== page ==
In their response regarding the depletion of the Coychurch wells on the 8th of July 1940, the Ministry of Supply responded that notwithstanding the strictly legal aspect the department as an act of grace they should refund the cost of connecting to the water mains whenever a claim was made, and if it could be shown that the ROF bore was the cause of the loss.

They pointed out that no action should be taken except on an actual claim.

In the case of Mr. Wautier’s claim the Ministry stated that he should be informed that his alternative was to link to the water mains supply, and that consideration would then be given to a claim for reasonable costs.

On the 31st of August 1940 H.M.O.W wrote to the Ministry of Supply stating that Mr Wautier strongly objected to the proposal offered to him and that he proposed writing directly to the Ministry on the matter.

The outcome of this particular claim is unknown, as there are no further references to the subject within the PRO document AVIA 22/25/3.

The Pond.

The Bridgend ROF ‘s impact on the local farmers affected not only the Coychurch wells it also affected one notable farmer, namely a Mr John Jenkin Jones of West Plas Coity.

In the spring of 1941 John Jenkin Jones saw his cattle pool visibly drying up; something it had never done in the past, and he was convinced that the cause was the new war department Royal Ordnance factory on the other side of the West Plas road. He approached the resident engineer with his concerns about the lack of water to feed his cattle caused by their drainage activity, but to no avail, so eventually he resorted to legal measures to try and resolve the matter, and so began a 17 month battle with the authorities.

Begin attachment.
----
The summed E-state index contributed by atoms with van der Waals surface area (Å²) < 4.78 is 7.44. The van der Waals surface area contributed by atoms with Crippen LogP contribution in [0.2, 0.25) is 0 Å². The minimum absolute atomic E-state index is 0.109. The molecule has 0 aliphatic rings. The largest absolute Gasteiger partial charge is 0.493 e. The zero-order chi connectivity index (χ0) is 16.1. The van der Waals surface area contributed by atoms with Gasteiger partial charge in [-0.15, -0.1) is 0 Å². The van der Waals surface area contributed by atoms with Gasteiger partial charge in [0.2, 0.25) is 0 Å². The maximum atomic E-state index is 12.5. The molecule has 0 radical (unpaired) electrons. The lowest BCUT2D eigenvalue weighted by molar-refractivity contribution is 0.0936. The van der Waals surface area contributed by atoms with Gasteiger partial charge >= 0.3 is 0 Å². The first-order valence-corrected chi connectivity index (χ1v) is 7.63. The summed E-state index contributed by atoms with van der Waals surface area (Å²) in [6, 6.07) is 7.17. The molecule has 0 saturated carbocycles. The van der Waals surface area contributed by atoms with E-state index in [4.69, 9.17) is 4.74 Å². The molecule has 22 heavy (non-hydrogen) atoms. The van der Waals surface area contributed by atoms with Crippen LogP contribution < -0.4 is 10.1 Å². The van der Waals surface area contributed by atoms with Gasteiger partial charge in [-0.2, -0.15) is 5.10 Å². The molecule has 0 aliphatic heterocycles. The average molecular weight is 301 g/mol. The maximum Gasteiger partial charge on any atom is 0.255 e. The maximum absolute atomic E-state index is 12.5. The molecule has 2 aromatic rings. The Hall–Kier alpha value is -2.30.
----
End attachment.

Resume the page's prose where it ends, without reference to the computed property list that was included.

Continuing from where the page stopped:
On the 8th of July 1941 his solicitors Stock Wood and Williams of Bridgend wrote a letter on his behalf, to Mr. L.H. Stone the resident engineer at H.M.O.W at Waterton Bridgend; stating their client’s concern about the lack of water in his pool for the daily watering of his 30 head of cattle during the dry weather.

They also stated in their letter that Mr J.J. Jones said that the pool had never been known to dry up until now, and that it was suspected that the springs had been diverted or affected in other ways by some deep trenches which had been dug by the War Office contractors on the Southern side of the road.

The solicitors requested an urgent investigation into the claim ass the matter had become a serious one for Mr Jones.

On the 17th of July 1941 Mr. L.H. Stone responded on behalf of the Superintendent of the Bridgend ROF stating that he was investigating the matter referred to in Stockwood & Williams letter, and that he would communicate with them as soon as his enquiries were completed.

No other correspondence on the matter has been lodged on the Public Record Office files until March 1942. Authors note.

On the 20th of March 1942 Messrs Stockwood & Williams again wrote to the Superintendent of Bridgend ROF stating that their client had drawn their attention to the delay, and that last summer he was put to considerable expense and inconvenience owing to the absence of water in his pool.

They reiterated that Mr. J.J. Jones had always relied upon this pool for watering his cattle and that the previous summer he had to haul water daily for them, and he did not want to have the experience again in the coming summer months.